MM: That’s cool.

DA: And that’s what was cool about the Revolution Saints record, like The Dead Daisies, we did record together and tracked together. So, me and Deen were in Italy and we were in Milan – outside of Milan, actually – and mainly when it came to tracking it was just me and Deen because it was easier to just kind of have guitars and drums and we’d blast through the songs and decide how we wanted to do it and then we’d cut it while it was fresh.

MM: So, how did the NFL team the Arizona Cardinals end up using “Make Some Noise” as their touchdown song?

DA: Well, for one, we wrote a song and The Dead Daisies has a new technique about promotion. A lot of cross-promotion with other things. And we had this song that was just a simple riff and it was kind of like a “We Will Rock You” type of song. And that’s what we wanted to do. Or something like that, that Queen song. Once it was recorded and done we said this could be something to turn onto sporting events, just to see if it would help promote the band. And they offered the song up to a sporting agent and he offered the song to pretty much everybody. And it’s used not only by the Cardinals but it’s used by the Cowboys. It’s used by Fox. I didn’t get to see the game, but I’m a Philadelphia Eagles fan and Fox was breaking into a commercial and they played “Make Some Noise” on the Eagles game, which I was really excited about. And then baseball, the Yankees, the Mets and a few others. We went to the Yankees game when we were in New York and they played it three or four times. It’s perfect for that kind of thing, you know?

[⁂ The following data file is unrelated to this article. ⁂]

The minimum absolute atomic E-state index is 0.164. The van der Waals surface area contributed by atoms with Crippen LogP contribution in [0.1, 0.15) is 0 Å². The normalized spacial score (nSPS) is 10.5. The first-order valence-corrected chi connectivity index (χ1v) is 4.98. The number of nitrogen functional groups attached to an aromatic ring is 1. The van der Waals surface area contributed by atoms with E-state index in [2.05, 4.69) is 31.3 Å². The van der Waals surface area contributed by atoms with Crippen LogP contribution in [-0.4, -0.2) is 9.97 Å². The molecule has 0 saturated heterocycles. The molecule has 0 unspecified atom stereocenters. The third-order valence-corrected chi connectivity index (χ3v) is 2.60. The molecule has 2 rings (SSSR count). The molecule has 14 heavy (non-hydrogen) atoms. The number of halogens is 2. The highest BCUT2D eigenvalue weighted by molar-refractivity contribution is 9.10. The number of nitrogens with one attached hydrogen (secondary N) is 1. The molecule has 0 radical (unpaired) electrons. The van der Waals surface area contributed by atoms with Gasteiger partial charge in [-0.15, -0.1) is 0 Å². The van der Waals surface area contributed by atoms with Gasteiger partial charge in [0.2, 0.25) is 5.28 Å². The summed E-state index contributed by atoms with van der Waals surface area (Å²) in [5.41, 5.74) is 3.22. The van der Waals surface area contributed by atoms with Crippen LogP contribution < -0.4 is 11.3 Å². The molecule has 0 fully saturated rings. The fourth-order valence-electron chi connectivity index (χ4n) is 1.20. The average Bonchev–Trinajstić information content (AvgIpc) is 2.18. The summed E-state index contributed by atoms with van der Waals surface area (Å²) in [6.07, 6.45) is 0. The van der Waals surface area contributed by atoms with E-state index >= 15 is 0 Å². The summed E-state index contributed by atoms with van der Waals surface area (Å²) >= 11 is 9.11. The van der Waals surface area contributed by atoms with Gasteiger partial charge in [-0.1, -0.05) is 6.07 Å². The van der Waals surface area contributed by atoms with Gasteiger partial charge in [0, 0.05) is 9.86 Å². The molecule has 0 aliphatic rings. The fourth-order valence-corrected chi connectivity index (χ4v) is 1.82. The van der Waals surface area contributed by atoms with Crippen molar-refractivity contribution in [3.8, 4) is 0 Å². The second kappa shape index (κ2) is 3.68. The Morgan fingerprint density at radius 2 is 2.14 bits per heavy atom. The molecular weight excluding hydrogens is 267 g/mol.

MM: Are The Dead Daisies going on tour anytime soon or are you on hiatus right now?

DA: No, it’s hiatus right now because we’ve been on tour. We were on tour all year. That’s why it was funny working on the Revolution Saints record. After we tracked the basic tracks I had to finish the guitars on the road because I was touring with The Dead Daisies at the time. We were going all over the place and no days off, really. Either we were traveling or we were playing or promoting or whatever and then we had the live record out, Live and Louder. So, then Serafino calls me and he’s like, hey, dude, I need those guitar tracks to finish Revolution Saints. But I said, hey, I need a little bit more time. There’s not that many days off. He was like, Doug, I’ve gotta have them. I said, Serafino, the record doesn’t come out until October. And he was like, we’re releasing the first single in two weeks. I was like, what? How come? And he goes, because that’s how it’s done these days. I had no idea that’s how it’s done these days. Nobody told me before. Serafino told me, get busy, man. So, I was doing guitars while I was on tour with The Dead Daisies. I was doing guitars on tour buses. In my room in between a shower and going to the gig. On a bullet train, I remember doing some editing. Wherever I could. On a plane. I’d be like, how long is this flight today? An hour and a half. I was like, OK, I could get in a good hour of editing or whatever. So, what I would do is I would just record a bunch of tracks and then I would go and listen to them and pick the best ones that would end up being solos or whatever. I would take those direct guitars and send them to Alessandro so he could re-amp them through proper amps or whatever.